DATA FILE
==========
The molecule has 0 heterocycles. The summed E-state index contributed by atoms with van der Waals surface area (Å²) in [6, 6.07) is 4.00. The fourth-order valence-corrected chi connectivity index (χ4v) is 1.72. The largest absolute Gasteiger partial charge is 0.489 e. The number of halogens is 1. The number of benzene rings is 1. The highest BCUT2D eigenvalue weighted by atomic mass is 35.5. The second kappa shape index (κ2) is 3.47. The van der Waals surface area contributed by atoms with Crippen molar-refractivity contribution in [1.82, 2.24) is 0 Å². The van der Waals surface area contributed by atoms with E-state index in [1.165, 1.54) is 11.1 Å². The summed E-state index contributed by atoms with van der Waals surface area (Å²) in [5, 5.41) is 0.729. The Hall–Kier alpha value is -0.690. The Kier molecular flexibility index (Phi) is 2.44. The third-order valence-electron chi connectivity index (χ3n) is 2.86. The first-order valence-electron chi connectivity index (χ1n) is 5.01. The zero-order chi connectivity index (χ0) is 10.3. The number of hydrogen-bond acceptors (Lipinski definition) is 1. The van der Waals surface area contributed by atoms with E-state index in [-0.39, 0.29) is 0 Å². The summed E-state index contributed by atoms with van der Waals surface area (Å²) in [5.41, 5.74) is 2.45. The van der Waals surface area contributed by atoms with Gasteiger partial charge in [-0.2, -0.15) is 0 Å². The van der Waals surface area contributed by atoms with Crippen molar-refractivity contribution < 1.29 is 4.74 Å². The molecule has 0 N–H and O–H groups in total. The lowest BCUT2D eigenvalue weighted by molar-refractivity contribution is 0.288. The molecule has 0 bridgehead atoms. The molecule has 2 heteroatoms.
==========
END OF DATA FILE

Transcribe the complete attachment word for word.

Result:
The molecule has 0 heterocycles. The summed E-state index contributed by atoms with van der Waals surface area (Å²) in [6, 6.07) is 4.00. The fourth-order valence-corrected chi connectivity index (χ4v) is 1.72. The largest absolute Gasteiger partial charge is 0.489 e. The number of halogens is 1. The number of benzene rings is 1. The highest BCUT2D eigenvalue weighted by atomic mass is 35.5. The second kappa shape index (κ2) is 3.47. The van der Waals surface area contributed by atoms with Crippen molar-refractivity contribution in [1.82, 2.24) is 0 Å². The van der Waals surface area contributed by atoms with E-state index in [1.165, 1.54) is 11.1 Å². The summed E-state index contributed by atoms with van der Waals surface area (Å²) in [5, 5.41) is 0.729. The Hall–Kier alpha value is -0.690. The Kier molecular flexibility index (Phi) is 2.44. The third-order valence-electron chi connectivity index (χ3n) is 2.86. The first-order valence-electron chi connectivity index (χ1n) is 5.01. The zero-order chi connectivity index (χ0) is 10.3. The number of hydrogen-bond acceptors (Lipinski definition) is 1. The van der Waals surface area contributed by atoms with E-state index in [-0.39, 0.29) is 0 Å². The summed E-state index contributed by atoms with van der Waals surface area (Å²) in [5.41, 5.74) is 2.45. The van der Waals surface area contributed by atoms with Gasteiger partial charge in [-0.2, -0.15) is 0 Å². The van der Waals surface area contributed by atoms with Crippen molar-refractivity contribution < 1.29 is 4.74 Å². The molecule has 0 N–H and O–H groups in total. The lowest BCUT2D eigenvalue weighted by molar-refractivity contribution is 0.288. The molecule has 0 bridgehead atoms. The molecule has 2 heteroatoms.